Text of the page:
Of Gujarat boats the ordinary deep-sea traders were apparently from 100 to 150 tons burden. Besides these, there were in the sixteenth century some great vessels from 600 to 1000 tons burden, [In 1510 Albuquerque found a beautiful fleet at Ormuz rigged out with Hags, Standards, and coloured ensigns. One of them was 600 tons and another 1000 tons, with many guns and fire-arms, and with men in sword-proof dresses. She was so well fitted that she required nothing from the king's magazine. She had three great stone anchors. Corn. I. 105; II. 122.] and in the seventeenth century, in the pilgrim traffic between Surat and Mocha, still larger ships were used, from 1400 to 1600 tons and able to carry 1700 passengers. [1618, Terry in Kerr's Voyages, IX. 391, 392. One reason for building such large ships was that they might put to sea in the stormy months and avoid the Portuguese 'The Gujaratis load their great ships of 900, 1200, and 1,500 tons at. Gogha, and steal out unknown to the Portuguese.' These ships were called Monsoon Junks (Kerr's Voyages, IX. 230). They are described as ill-built like an overgrown lighter broad and short but exceeding big (Terry's Voyage, 130). The scantlings of the Rahimi of 1500 tons were length 153 feet, breadth 42 feet, depth 31 feet. Kerr's Voyages. VIII 487. Part of the crew in these big vessels were often Dutch. Baldaeus in Churchill, III. 513.]
Goa was also a great ship-building place. In 1508 the Portuguese found that the carpenters and calkers of the king of Bijapur had built ships and galleys after the model of the Portuguese, [Com. of Alb. II. 32.] and in 1510 twelve very large ships were built after the model of the Flor de la Mar. [Com, of Alb. II, 87.]
According to Varthema (1500) the Kalikat boats were open and of three or four hundred butts in size. They were built without oakum, as the planks were joined with very great skill. They laid on pitch outside and used an immense quantity of iron nails. The sails were of cotton, and at the foot of each sail was a second sail which they spread to catch the wind. Their anchors were of stone fastened by two large ropes. [Badger's Varthema, 152-154. Of these larger ships the flat-bottomed were called Sambuchis and those with keels Capels. Sambuchis seem to be Sambuks and Capels the same as Caravels, round lateen-rigged boats of 200 tons. (Com. of Alb. I. 4). Of smaller boats there werepraus of ten paces, all of one piece with oars and a cane mast; almadias also all of one piece with a mast and oars; and katurs two-prowed, thirteen paces long, and very narrow and swift. These katurswere used by piratea (Ditto). A few years later Barbosa (p. 147) describes the ships of the Moors of Kalikat, as of about 200 tons, with keels but without nails, the planks sewn with mat cords, well pitched, the timber very good. They were without decks, but had divisions for stowing the merchandise separately.] One of these Kalikat vessels is mentioned of 140 tons, with fifty-two of a crew, twenty to bail out water and for other purposes below, eight for the helm, four for the top and yard business, and twenty boys to dress provisions. [1612, Dounton in Kerr's Voyages, VIII. 425.]Very large boats are mentioned as trading to the Coromandel coast. [1500, Vasco da Gama's Three Voyages, 339. They carried more than 1000 measures of Pice of 105 pecks each.]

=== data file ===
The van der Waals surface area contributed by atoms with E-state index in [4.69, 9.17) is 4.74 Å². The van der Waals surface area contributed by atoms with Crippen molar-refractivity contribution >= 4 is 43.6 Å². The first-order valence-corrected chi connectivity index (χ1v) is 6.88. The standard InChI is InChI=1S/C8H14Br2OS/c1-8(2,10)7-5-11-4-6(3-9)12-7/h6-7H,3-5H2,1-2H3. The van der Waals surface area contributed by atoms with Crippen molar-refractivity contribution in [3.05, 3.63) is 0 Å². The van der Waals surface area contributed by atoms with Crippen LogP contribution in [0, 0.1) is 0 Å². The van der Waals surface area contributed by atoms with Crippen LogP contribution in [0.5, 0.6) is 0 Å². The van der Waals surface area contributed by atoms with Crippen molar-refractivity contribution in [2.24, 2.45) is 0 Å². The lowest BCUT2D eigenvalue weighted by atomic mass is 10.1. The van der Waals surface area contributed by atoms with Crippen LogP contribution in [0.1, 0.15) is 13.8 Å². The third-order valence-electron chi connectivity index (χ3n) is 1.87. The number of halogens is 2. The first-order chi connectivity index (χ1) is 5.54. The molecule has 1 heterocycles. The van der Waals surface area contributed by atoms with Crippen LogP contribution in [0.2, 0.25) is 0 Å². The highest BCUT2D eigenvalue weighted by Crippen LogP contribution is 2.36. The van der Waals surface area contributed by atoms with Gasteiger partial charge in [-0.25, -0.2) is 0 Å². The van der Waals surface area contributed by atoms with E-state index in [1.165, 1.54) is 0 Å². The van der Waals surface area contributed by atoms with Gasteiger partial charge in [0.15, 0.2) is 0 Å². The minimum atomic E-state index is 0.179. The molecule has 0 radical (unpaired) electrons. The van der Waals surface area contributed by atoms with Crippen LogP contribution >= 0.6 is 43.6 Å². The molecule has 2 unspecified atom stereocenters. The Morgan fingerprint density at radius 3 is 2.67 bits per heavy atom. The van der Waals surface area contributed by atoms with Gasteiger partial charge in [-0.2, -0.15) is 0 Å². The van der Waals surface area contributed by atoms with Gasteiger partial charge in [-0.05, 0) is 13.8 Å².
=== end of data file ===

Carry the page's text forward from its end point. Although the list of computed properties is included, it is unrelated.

Many foreign ships visited the Thana ports. In the beginning of the sixteenth century, Maskat was a great ship-building place. In 1510 Albuquerque found two very large ships ready to launch and a fleet of thirty-four ships great and small. [Commentaries, I. 71, 81, 82.] The establishment of Portuguese power in the Persian Gulf seems to have depressed the local seamen, as in the beginning of the seventeenth century the Persian Gulf boats are described as from forty to sixty tons, the planks sewn with date fibre and the tackle of date fibre. The anchor was the only bit of iron.[John Bldredin Kerr's Voyages, VIII. 6.] The Red Sea ships were larger and better built and were managed with great skill. [One is mentioned in 1500 of 600 tons and 300 fighting men and bands of music with seven elephants (Kerr's Voyages, II. 412); another in 1502 had 700 men (Vasco da Gama's Three Voyages, 315); another in the same year had 300 passengers (Kerr's Voyages, II. 435-436).] In the beginning of the sixteenth century large junks from Java and Malacca came to the Coromandel and Malabar coasts, and may occasionally have visited Chaul. [Stanley's Barbosa, 193; Albuquerque's Commentaries, III. 63. So skilful were the Java boat-builders that Albuquerque (1511) brought sixty of them to Goa, Ditto, III. 168.]
The greatest change in the shipping of this period was the introduction of the square-rigged Portuguese vessels. They caused much astonishment at Anjidiv; the people had never seen any ships like them. [1498, Kerr's Voyages, II. 388.

What astonished the people was the number of ropes and the number of sails; it was not the size of the ships. Vasco da Gama's Three Voyages, 145, 149.] The vessels in Vasco da Gama's first fleet (1497-1500) varied from two hundred to fifty tons. [The details were, the San Gabriel, the San Raphael, the Birrio, and a transport for provisions called a naveta (Lindsay's Merchant Shipping, II. 4). The size of these boats is generally given at from 100 to 209 tons (Kerr's Voyages, II, 521). But Mr. Lindsay thinks they were larger between 250 and 300 tons register. The picture he gives shows the San Gabriel to have been a three-masted vessel with a high narrow poop and a high forecastle. The Gujarat batela and the Arab botel seem from their name (Port, batel a boat) and from the shape of their sterns to have been copied from Portuguese models. See Appendix A.] The size was soon increased to 600 and 700 tons [The 1502 fleet was one 700, one 500, one 450, one 350, one 230, and one 160-ton ships, Kerr's Voyages, II. 521; in the 1503 fleet was one 600-ton ship. Ditto, V. 510.]a change which had the important effect of forcing foreign trade to centre at one or two great ports. Of smaller vessels the Portuguese had caravels and galleys. [In 1524 Vasco da Gama brought out some caravels which were fitted with lateen rigging in Dabhol. Three Voyages, 308. Of galleys Dom Joao de Castro (1540) notices three kinds: bastardos from 20 to 300 tons, 130 soldiers and 140 men decked, with sails and 27 benches of three oars; subtis, 25 benches of three oars, the crew and size the same as bastardos; and fustas, smaller with 17 benches of two oars. Primeiro Roteiro, 275.]Before the close of the sixteenth century the size of the European East Indiamen had greatly increased. As early as 1590, the Portuguese had ships of 1600 tons; in 1609 the Dutch had ships of 1000 tons; and in 1615 there was an English ship of 1293 tons.